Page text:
Go ahead, play in the dirt — but watch out | The Enterprise
The Enterprise


Go ahead, play in the dirt — but watch out

Posted on September 14, 2021


Oliver Hedgepeth

Oliver Hedgepeth

Elizabeth, my lovely bride, can no longer eat beef, pork, lamb or any dairy products, such as all the cookies, lasagna, milkshakes, cheesecake — the list is long.

For how long? Well, her doctor says for the rest of her life, maybe.

What we have here is a case of the Lone Star tick.

Elizabeth and I have had our share of ticks, like most of you and your friends and kids. We see one and we pull it off, very carefully. You must pull onto the body of the tick gently to get that bugger out in one piece.  Otherwise, it can leave a poison in your body running all around your bloodstream.

Our house sits on a one-acre lot, with the back yard running into a freshwater stream and a forest. So, you know we have our share of deer and bunnies. They all want to eat our tomatoes, peaches, apples, blueberries, blackberries and corn, plus those giant watermelons.

I will not plant those next year. Did not know that four watermelon plants would turn into a 30-foot diameter jungle full of all sorts of crawling and slithering things. I have a lot of bug spray, too.

Elizabeth also planted more than 30 varieties of flowering plants in front, back and the sides of the house. Oh, and her rose garden only has 24 varieties of rose plants in it.

The grass gets high now and again. Cutting it is my job with my two John Deeres, one of which is 50 years old. I did not get to the grass as much as should be done this year due to all that rain. That means the grass got high. That means that those pesky weeds got higher.

That means that ticks have wonderful places to hide in her flower gardens and attack Elizabeth.

Picture Elizabeth in our one acre of trees and flowering gardens sitting on her garden cart pulling weeds or picking flowers for the kitchen window and living room coffee table. She looks like one of those photos in summer catalogues and Southern magazines of a white-haired woman wearing sunglasses, a wide-brimmed straw hat, flower clipper and cute little shovel.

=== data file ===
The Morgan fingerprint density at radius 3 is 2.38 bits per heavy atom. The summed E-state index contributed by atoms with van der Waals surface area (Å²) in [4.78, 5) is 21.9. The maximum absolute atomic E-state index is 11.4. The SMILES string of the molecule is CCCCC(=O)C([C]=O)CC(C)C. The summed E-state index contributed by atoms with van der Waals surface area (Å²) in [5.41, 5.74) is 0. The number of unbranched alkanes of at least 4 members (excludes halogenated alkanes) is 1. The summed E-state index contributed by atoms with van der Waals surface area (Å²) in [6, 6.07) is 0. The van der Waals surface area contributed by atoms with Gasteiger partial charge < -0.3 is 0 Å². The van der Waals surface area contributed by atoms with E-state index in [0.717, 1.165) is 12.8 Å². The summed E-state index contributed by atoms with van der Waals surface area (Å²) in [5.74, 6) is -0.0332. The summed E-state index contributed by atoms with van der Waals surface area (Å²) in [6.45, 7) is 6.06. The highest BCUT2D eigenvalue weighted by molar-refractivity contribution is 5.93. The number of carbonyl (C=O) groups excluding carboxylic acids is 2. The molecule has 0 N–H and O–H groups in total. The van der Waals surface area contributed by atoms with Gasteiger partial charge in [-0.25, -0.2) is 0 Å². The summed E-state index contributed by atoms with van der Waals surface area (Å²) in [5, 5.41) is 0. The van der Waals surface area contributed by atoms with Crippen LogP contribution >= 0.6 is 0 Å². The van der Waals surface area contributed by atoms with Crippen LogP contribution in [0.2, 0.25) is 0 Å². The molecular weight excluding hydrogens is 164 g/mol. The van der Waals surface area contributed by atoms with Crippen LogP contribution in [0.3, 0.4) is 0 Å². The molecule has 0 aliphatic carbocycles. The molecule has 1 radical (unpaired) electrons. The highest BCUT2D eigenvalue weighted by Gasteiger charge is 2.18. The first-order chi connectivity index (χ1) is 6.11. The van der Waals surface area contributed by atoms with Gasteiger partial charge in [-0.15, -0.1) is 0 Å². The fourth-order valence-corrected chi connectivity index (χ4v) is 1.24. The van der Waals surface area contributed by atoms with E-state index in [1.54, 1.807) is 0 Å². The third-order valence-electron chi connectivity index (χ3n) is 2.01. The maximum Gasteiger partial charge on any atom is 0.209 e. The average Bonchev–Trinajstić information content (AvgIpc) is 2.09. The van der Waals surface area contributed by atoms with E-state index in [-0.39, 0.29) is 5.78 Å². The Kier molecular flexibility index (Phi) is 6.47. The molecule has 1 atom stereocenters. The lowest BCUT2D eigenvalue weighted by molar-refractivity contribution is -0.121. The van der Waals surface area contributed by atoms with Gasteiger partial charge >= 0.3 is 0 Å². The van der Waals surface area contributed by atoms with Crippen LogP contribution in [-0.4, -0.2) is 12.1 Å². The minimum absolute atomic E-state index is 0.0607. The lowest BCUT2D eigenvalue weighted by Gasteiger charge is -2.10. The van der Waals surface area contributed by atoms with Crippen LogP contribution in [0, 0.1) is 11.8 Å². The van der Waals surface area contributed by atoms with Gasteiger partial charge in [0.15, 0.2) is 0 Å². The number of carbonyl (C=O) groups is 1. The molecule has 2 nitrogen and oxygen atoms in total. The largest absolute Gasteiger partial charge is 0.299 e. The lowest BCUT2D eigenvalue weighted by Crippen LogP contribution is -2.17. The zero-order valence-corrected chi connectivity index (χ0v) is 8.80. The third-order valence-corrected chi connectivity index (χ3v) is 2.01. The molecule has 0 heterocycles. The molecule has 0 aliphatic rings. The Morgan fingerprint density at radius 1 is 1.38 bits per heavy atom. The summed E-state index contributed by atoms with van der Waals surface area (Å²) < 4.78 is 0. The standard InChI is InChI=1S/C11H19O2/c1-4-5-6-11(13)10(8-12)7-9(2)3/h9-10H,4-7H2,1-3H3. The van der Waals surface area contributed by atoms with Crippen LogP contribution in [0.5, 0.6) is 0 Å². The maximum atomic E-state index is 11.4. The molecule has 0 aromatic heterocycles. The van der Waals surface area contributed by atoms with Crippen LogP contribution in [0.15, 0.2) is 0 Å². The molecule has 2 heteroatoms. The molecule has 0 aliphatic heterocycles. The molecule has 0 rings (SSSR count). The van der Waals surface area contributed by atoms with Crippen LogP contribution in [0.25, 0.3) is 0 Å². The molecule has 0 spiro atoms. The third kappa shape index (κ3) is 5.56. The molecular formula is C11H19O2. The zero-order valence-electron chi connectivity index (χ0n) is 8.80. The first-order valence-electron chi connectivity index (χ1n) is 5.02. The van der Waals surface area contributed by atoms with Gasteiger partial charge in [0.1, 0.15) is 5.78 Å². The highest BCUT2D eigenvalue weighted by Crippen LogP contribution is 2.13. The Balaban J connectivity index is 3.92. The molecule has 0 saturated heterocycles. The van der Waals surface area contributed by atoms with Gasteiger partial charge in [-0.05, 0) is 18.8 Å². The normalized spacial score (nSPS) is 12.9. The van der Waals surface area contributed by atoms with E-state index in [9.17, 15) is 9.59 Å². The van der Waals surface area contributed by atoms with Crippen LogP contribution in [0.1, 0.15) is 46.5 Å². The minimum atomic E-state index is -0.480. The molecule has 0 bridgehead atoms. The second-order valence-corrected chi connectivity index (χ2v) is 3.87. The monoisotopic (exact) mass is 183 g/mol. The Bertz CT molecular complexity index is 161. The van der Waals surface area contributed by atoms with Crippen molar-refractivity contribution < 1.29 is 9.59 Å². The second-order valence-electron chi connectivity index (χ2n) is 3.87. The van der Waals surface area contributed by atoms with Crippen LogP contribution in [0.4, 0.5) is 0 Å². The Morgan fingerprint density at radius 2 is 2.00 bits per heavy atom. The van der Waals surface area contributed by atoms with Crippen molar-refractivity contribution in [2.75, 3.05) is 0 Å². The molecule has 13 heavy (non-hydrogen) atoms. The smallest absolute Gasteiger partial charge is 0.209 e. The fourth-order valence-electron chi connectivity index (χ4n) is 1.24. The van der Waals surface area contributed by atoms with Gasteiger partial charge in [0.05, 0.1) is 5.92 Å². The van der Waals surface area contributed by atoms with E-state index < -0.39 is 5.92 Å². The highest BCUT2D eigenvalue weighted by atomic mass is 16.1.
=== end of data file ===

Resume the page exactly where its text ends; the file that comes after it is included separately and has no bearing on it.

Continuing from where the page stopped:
Oh, she does have rubber gloves to wear. She sits on them inside the garden cart. She would rather feel the stem of the rose, trying to avoid the many varieties of thorns. She always gets stuck too. I keep bandages handy and help apply then usually by noon when she calls it quits.

All her activity with exposed arms and legs does one thing: it beckons ticks and other biting critters. She has always just said “No big deal.” But, three years ago, the tick she pulled off left a memory of itself in a little red volcano that spread out and back and itched like the dickens.

Then in April, she got another tick and did not see it for a few days. We both worked on it and got it out, head and all. But it was a Lone Star tick.

The result of his bite is that she can no longer eat beef, pork, lamb or anything made with dairy products. She can eat only chicken and seafood.

If she does eat these forbidden foods, her whole body from neck to toes turns red with splotches and red patches that itch. And there is no cream or medicine to stop this severe itch.

Why am I telling you this? Because my wife does not want anyone else in Wilson to go through what she is going through. And, yes, with these food changes, the itches have subsided — not stopped — and the red, painful area is minimized.

This condition has a name: Alpha-gal syndrome. It’s real.

Keep your grass cut short, and when you’ve been out playing in the dirt, come in and inspect yourself all over for tiny brownish/black hitchhikers!

Ain’t summer grand! Well, yes, it is.

Oliver Hedgepeth, a native Wilsonian, is a professor of logistics who is teaching online at the American Military University. Email him at blh4835@gmail.com.

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